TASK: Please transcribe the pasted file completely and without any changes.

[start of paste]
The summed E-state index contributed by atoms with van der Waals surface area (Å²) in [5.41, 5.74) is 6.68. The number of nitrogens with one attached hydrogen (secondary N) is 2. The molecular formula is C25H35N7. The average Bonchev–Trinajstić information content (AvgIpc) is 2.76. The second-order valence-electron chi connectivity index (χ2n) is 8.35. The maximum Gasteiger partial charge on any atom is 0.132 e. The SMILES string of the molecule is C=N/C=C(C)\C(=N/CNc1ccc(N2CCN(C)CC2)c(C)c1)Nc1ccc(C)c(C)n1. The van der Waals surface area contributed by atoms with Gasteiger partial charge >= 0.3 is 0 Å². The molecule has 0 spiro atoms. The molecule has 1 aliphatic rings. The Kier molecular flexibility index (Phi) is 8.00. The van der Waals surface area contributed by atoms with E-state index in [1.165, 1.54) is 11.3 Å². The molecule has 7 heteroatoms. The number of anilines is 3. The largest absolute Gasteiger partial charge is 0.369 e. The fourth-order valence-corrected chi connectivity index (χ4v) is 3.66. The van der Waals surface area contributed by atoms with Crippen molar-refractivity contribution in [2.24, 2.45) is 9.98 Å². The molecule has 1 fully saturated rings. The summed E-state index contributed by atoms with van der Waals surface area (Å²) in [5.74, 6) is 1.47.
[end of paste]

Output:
The summed E-state index contributed by atoms with van der Waals surface area (Å²) in [5.41, 5.74) is 6.68. The number of nitrogens with one attached hydrogen (secondary N) is 2. The molecular formula is C25H35N7. The average Bonchev–Trinajstić information content (AvgIpc) is 2.76. The second-order valence-electron chi connectivity index (χ2n) is 8.35. The maximum Gasteiger partial charge on any atom is 0.132 e. The SMILES string of the molecule is C=N/C=C(C)\C(=N/CNc1ccc(N2CCN(C)CC2)c(C)c1)Nc1ccc(C)c(C)n1. The van der Waals surface area contributed by atoms with Gasteiger partial charge >= 0.3 is 0 Å². The molecule has 0 spiro atoms. The molecule has 1 aliphatic rings. The Kier molecular flexibility index (Phi) is 8.00. The van der Waals surface area contributed by atoms with E-state index in [1.165, 1.54) is 11.3 Å². The molecule has 7 heteroatoms. The number of anilines is 3. The largest absolute Gasteiger partial charge is 0.369 e. The fourth-order valence-corrected chi connectivity index (χ4v) is 3.66. The van der Waals surface area contributed by atoms with Crippen molar-refractivity contribution in [2.24, 2.45) is 9.98 Å². The molecule has 1 fully saturated rings. The summed E-state index contributed by atoms with van der Waals surface area (Å²) in [5.74, 6) is 1.47.